George Ralph Mines; Cardiology's Forgotten Genius
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George Ralph Mines; Cardiology's Forgotten Genius

George Ralph Mines went on to become a leading light in cardiology research, when he identified the vulnerable period of the heart.

There are many unsung heroes of the medical research world.Men and women who gave their time and in some cases, their lives to the furthering of medical knowledge.

One such man who is little known,but whose concepts of the ventricle have become cornerstones in todays treatment of cardiac electrophysiology and indeed, gave both his time and his life, is George Ralph Mines, who discovered the basic mechanisms for re-entrant arrhythmias and identified the 'vulnerable period' of the heart,during his short but eminent career. 

The vulnerable period of the heart ( VP ) is a time during the heart's normal cardiac cycle when stimuli could lead to repetitive activity, such as tachycardia, atrial flutter or ventricular fibrillation, which still persists long after stimuli has ceased.

Ventrical fibrillation ( VF ) is the most common cause of sudden cardiac death, and is charecterised by way of the 'T wave' on an ECG ( ElectroCardioGram ) reading. 

EDUCATIONAL AND PROFESSIONAL HISTORY.

Born in Bath,on the 13 th of May 1886, he was the eldest son of schools inspector,Harry. R. Mines and Alice E. Ward.He had one younger sibling Lily and the family lived at 9, Raglan Street, Bath.

He was educated first at Bath College in Somerset,and after a family move to Kings Lynn in Norfolk, The King Edward V11 School, in Kings Lynn.

He was awarded a fellowship to Sydney Sussex College Cambridge,where he became praelector in 1911, gaining a first class natural science tripos,parts one and two,the Allen Scholarship and the Gedge Prize all in that same year.

His professional history also began at Sydney Sussex,where in 1911 he became supervisor of studies and demonstrator in physiology.

In 1912 he lectured at the University of London followed shortly by a directorship of physiology at the Balfour Laboratory,Girton College,Cambridge in 1913, becoming their examiner in physiology a year later in 1914.

During the middle part of that year he accepted the post of special lecturer at the University of Toronto, Canada and within months,was offered a professorship at McGill University, Montreal.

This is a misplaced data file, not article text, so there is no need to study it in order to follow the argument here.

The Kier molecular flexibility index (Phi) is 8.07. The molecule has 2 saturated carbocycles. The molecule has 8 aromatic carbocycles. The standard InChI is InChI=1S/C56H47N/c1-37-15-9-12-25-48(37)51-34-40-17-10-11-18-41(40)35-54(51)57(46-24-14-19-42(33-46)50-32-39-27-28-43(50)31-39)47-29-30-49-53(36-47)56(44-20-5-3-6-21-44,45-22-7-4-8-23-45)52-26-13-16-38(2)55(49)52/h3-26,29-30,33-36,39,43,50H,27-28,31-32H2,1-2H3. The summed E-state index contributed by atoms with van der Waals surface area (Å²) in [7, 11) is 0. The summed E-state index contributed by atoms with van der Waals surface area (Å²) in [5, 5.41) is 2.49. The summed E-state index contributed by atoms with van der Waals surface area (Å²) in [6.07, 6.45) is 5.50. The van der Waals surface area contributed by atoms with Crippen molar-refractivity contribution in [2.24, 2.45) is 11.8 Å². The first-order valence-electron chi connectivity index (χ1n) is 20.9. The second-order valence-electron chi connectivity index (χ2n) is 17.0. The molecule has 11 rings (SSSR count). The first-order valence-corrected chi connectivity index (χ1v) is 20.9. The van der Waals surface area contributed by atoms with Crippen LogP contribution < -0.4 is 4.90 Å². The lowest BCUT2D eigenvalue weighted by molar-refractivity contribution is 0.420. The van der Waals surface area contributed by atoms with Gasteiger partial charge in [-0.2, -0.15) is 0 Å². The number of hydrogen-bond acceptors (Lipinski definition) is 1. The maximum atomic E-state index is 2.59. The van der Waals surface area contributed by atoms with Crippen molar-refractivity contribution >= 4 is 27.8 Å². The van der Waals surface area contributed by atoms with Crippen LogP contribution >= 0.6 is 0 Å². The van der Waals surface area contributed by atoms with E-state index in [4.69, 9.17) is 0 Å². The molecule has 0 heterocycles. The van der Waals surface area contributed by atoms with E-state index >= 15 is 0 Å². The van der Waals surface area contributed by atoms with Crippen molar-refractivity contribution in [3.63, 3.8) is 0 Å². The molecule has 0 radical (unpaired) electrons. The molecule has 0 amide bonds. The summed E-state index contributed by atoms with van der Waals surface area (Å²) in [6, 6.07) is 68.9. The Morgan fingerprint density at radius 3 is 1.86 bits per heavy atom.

George Ralph Mines, 1886 - 1914. 

FAMILY HISTORY. 

On the 29th of June 1909 he married Marjory Rolfe,second daughter of the reverand George Wilkinson Rolfe and Edith Sheward, of Swanton Novers in Norfolk.

They were married at her father's church of St Edwards, and the service was officiated by her uncle Thomas Forster Rolfe.

They went on to have three children,Hilary born in 1910, Felix born in 1912 and a second daughter Anatole,born posthumously in 1915.

He met Marjory whilst she was studying poetry at Newnham College, Cambridge. She was an eminent poetess and studied along side Robert Brook,and like Brooke,went on to have several poems published,her most famous being 'The Quest' which was penned in her married name of Mines,and was set to music by Cyril Rootham,and published by Stainer and Bell in 1912.

Their family home was at 4, Selwyn Gardens, Cambridge,where George was able to indulge in his second passion,music.

He had been a fine pianist,and had actually considered a career in music before finally settling on medicine.

However,his gift for music had not been lost,as his youngest daughter Anatole,went on to achieve world acclaim as a concert violist, and is still remembered today in the world of classical music studies,by way of the Anatole Mines musical scholarship and the Anatole Mines Chamber Music Award.

He was also a lover of literature and avidly followed the works of Anatole France,( Jacques Anatole Thibault 1844- 1924 ) the Nobel literary prizewinner in 1921, hence the naming of his third child of Anatole, even though she was female.

However his passions were not all of the academic,as it is known that he rode a large and powerful motorbike! 

     

McGill medical lecture theatre 1914.

During his professional life he had 13 works published in the Journal of Physiology,between the years of 1907 and 1914.